By Ray Hanania
Well, one Arab-Israeli war won’t be fought this year, but there will be much debate over the messages in the controversial film American Sniper, the story of an American soldier during the illegal war in Iraq.
Unlike in several past broadcasts of the Academy Awards, no Oscars have been nominated this year for films made in the Arab World by Arab or Israeli producers.
But at least one Arab American is nominated for an Oscar, in the Documentary Feature category. That’s Lebanese American filmmaker John Maloof who with co-producer Charlie Siskel, the son of the late movie critic Gene Siskel, created the documentary Finding Vivian Maier.
The Maloof documentary is about photographer Vivian Maier, who worked as a nanny and kept her photographs hidden from the world. After acquiring thousands of her negatives in an auction in 2007, Maloof set out to discover more about the enigmatic woman whose affinity for outsiders and the disenfranchised is reflected in her stunning photographs.
His online bio describes John Maloof as “an author and street photographer involved in the historic preservation of Chicago’s Northwest Side. He discovered the first negatives of Vivian Maier’s work in 2007 while compiling a book about the history of the neighborhood where he grew up. He edited the first and second published collections of Maier’s work, Vivian Maier: Street Photographer and Vivian Maier: Self-Portraits. He lives in Chicago.”
And the film description offers: “The definitive monograph of American photographer Vivian Maier, exploring the full range and brilliance of her work and the mystery of her life, written and edited by noted photography curator and writer Marvin Heiferman; featuring 250 black-and-white images, color work, and other materials never seen before; and a foreword by New York Times bestselling author Laura Lippman.
“Vivian Maier’s story—the secretive nanny-photographer during her life who becomes a popular sensation shortly after her death—has, to date, been pieced together only from previously seen or known images she made and the handful of facts that have surfaced about her life. During her lifetime she shot more than 100,000 images, which she kept hidden from the world. In 2007, two years before her death, Chicago historic preservationist John Maloof discovered a trove of negatives, and roll upon roll of undeveloped film in a storage locker he bought at auction. They revealed a surprising and accomplished artist and a stunning body of work, which Maloof championed and brought to worldwide acclaim.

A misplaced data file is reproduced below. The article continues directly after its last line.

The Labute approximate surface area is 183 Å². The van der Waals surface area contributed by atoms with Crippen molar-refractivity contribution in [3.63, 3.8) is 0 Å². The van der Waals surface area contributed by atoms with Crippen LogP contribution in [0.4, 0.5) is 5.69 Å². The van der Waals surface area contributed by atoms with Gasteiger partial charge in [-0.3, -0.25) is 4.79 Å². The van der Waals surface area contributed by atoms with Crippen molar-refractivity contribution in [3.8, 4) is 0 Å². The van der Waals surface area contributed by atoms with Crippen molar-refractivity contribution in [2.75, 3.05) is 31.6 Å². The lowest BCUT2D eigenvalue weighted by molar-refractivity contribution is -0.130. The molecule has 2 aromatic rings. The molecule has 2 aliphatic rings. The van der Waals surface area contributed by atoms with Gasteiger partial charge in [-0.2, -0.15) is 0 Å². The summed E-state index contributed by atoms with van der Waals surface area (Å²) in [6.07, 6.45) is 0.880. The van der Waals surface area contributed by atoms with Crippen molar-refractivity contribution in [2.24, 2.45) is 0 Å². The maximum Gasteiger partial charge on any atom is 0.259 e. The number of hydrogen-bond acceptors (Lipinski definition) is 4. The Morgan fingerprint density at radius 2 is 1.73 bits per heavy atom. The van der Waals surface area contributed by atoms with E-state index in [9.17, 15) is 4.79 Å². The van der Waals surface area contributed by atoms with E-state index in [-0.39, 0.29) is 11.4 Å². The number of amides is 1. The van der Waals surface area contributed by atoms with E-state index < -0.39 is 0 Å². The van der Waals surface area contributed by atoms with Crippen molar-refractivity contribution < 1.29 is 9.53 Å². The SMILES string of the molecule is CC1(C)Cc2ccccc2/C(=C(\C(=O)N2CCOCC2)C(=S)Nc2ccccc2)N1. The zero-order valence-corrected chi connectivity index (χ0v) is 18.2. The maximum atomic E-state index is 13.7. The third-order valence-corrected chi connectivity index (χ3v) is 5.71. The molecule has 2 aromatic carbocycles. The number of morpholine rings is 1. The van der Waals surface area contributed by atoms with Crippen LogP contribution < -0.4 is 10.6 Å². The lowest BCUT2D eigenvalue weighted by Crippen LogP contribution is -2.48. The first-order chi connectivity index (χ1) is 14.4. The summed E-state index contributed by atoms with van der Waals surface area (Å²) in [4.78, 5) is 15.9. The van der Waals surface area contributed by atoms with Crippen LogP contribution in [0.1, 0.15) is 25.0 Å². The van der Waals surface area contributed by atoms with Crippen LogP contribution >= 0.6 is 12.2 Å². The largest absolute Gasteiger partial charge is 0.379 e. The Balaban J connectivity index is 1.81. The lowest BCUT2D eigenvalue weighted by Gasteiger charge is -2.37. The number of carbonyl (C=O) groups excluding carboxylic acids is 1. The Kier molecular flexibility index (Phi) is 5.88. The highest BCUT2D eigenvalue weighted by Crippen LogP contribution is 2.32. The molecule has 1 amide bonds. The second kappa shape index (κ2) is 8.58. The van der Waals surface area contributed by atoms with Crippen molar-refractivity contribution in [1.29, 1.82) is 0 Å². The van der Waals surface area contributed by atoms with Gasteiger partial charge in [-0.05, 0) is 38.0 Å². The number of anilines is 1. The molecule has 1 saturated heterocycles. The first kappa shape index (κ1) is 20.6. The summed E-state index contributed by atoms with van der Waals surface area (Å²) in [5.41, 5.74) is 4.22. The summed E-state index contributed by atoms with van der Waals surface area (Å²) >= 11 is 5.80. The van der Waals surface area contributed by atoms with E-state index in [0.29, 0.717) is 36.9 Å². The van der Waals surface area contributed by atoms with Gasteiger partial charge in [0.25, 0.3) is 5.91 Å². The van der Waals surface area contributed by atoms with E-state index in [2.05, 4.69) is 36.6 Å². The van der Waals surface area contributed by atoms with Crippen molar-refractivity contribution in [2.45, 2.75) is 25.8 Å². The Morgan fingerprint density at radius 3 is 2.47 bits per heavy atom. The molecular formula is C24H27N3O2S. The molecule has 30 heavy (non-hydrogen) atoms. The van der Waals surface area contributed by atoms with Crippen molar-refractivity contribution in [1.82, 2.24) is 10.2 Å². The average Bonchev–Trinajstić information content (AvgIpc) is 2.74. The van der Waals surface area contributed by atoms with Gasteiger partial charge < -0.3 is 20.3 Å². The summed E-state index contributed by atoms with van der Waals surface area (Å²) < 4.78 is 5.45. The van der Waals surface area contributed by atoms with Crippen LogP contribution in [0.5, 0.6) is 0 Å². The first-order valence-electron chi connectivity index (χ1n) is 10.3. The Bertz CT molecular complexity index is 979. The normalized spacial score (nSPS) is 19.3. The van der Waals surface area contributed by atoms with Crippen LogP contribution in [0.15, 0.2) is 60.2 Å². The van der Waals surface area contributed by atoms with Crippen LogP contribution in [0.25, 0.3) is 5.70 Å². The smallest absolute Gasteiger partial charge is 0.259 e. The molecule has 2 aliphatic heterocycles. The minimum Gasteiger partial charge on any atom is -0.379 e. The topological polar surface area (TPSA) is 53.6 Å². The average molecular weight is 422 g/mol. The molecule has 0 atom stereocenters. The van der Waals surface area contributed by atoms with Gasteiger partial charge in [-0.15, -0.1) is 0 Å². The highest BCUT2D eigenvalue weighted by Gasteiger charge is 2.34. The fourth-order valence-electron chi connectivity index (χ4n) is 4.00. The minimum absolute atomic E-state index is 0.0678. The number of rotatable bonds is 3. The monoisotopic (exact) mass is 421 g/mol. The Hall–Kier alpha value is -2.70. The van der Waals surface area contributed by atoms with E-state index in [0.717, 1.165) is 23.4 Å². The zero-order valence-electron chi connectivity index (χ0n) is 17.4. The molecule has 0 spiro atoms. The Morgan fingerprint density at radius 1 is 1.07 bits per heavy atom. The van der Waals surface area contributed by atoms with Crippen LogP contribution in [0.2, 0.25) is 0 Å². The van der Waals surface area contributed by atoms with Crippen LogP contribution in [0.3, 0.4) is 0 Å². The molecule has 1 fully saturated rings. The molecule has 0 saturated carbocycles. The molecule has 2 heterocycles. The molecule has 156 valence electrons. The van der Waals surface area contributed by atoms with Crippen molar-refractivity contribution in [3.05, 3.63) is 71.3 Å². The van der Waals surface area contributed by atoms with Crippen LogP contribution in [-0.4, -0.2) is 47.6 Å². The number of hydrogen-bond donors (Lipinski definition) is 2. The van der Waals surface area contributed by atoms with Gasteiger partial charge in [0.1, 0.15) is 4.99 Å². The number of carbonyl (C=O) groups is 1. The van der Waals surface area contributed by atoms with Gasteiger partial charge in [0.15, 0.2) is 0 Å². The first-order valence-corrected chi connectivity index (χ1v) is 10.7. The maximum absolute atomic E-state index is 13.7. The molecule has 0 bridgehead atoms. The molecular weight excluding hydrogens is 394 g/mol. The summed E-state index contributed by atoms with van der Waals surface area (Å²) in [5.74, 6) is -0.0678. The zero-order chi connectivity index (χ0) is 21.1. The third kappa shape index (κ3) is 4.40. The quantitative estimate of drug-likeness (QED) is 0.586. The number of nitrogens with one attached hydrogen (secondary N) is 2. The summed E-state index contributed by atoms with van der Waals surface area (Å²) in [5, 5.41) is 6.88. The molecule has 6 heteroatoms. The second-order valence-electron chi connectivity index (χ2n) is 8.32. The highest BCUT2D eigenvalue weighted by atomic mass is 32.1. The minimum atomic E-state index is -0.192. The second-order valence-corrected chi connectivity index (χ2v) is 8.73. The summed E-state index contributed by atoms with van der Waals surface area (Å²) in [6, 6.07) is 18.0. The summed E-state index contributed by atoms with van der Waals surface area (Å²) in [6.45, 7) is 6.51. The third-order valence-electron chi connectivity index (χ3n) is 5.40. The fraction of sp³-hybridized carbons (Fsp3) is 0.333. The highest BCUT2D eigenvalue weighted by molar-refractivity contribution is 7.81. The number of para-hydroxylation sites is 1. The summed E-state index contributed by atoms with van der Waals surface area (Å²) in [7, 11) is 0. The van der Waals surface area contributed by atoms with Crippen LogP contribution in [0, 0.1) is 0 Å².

“Vivian Maier presents the most comprehensive collection and largest selection of the photographer’s work—created during the 1950s through the 1970s in New York, Chicago, and on her travels around the country—almost exclusively unpublished and including her previously unknown color work. It features images of and excerpts from Maier’s personal artifacts, memorabilia, and audiotapes, made available for the first time. This remarkable volume draws upon recently conducted interviews with people who knew Maier, which shed new light on Maier’s photographic skill and her life.”
The Documentary Feature category features five nominations including Maloof’s work. They are CitizenFour by Laura Poitras, Mathilde Bonnefoy and Dirk Wilutzky; Last Days in Vietnam by Rory Kennedy and Keven McAlester; The Salt of the Earth by Wim Wenders, Juliano Ribeiro Salgado and David Rosier; and Virunga by Orlando von Einsiedel and Joanna Natasegara.
American Sniper received nominations in six categories including Best Actor for Bradley Cooper, Best Picture by Clint Eastwood, and also in Film Editing, Sound Editing, Sound Mixing, and Writing.
Three films from and about the Arab World were nominated and in competition at the 2014 Oscars. They included the first-ever nomination at the Academy Awards representing the State of Palestine. They are feature film Omar, Film short Karama Has No Walls, and the documentary feature The Square.
A fourth film in 2014, American Hustle, touched on the anti-Arab stereotypes in the 1980s FBI undercover investigation, Abscam. Coincidentally, Bradley Cooper starred in American Hustle which probed indirectly anti-Arab racism which became the basis for the FBI sting operation featured in the film.
Omar was listed in the Foreign Language Film category. This year’s Foreign Language Film entries are: Ida, Poland, directed by Pawel Pawlikowski; Leviathan, Russia, Directed by Andrey Zvyagintsev; Tangerines, Estonia, directed by Zaza Urushadze; Timbuktu, Mauritania, Directed by Abderrahmane Sissako; and, Wild Tales, Argentina, directed by Damián Szifron.